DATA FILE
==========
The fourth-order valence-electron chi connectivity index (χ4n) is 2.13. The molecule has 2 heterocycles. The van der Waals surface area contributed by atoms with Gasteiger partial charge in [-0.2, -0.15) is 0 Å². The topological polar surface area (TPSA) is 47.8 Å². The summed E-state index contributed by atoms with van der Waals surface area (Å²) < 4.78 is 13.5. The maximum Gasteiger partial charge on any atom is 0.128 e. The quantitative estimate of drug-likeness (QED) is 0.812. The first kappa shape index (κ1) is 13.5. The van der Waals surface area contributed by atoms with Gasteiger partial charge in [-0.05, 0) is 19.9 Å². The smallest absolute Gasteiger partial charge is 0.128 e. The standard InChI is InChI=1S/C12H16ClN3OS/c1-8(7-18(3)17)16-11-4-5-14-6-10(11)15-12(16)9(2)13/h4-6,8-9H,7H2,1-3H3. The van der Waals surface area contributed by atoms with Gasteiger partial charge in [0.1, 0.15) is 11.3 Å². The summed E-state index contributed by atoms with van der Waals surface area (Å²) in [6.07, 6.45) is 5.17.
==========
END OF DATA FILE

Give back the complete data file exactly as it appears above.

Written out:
The fourth-order valence-electron chi connectivity index (χ4n) is 2.13. The molecule has 2 heterocycles. The van der Waals surface area contributed by atoms with Gasteiger partial charge in [-0.2, -0.15) is 0 Å². The topological polar surface area (TPSA) is 47.8 Å². The summed E-state index contributed by atoms with van der Waals surface area (Å²) < 4.78 is 13.5. The maximum Gasteiger partial charge on any atom is 0.128 e. The quantitative estimate of drug-likeness (QED) is 0.812. The first kappa shape index (κ1) is 13.5. The van der Waals surface area contributed by atoms with Gasteiger partial charge in [-0.05, 0) is 19.9 Å². The smallest absolute Gasteiger partial charge is 0.128 e. The standard InChI is InChI=1S/C12H16ClN3OS/c1-8(7-18(3)17)16-11-4-5-14-6-10(11)15-12(16)9(2)13/h4-6,8-9H,7H2,1-3H3. The van der Waals surface area contributed by atoms with Gasteiger partial charge in [0.1, 0.15) is 11.3 Å². The summed E-state index contributed by atoms with van der Waals surface area (Å²) in [6.07, 6.45) is 5.17.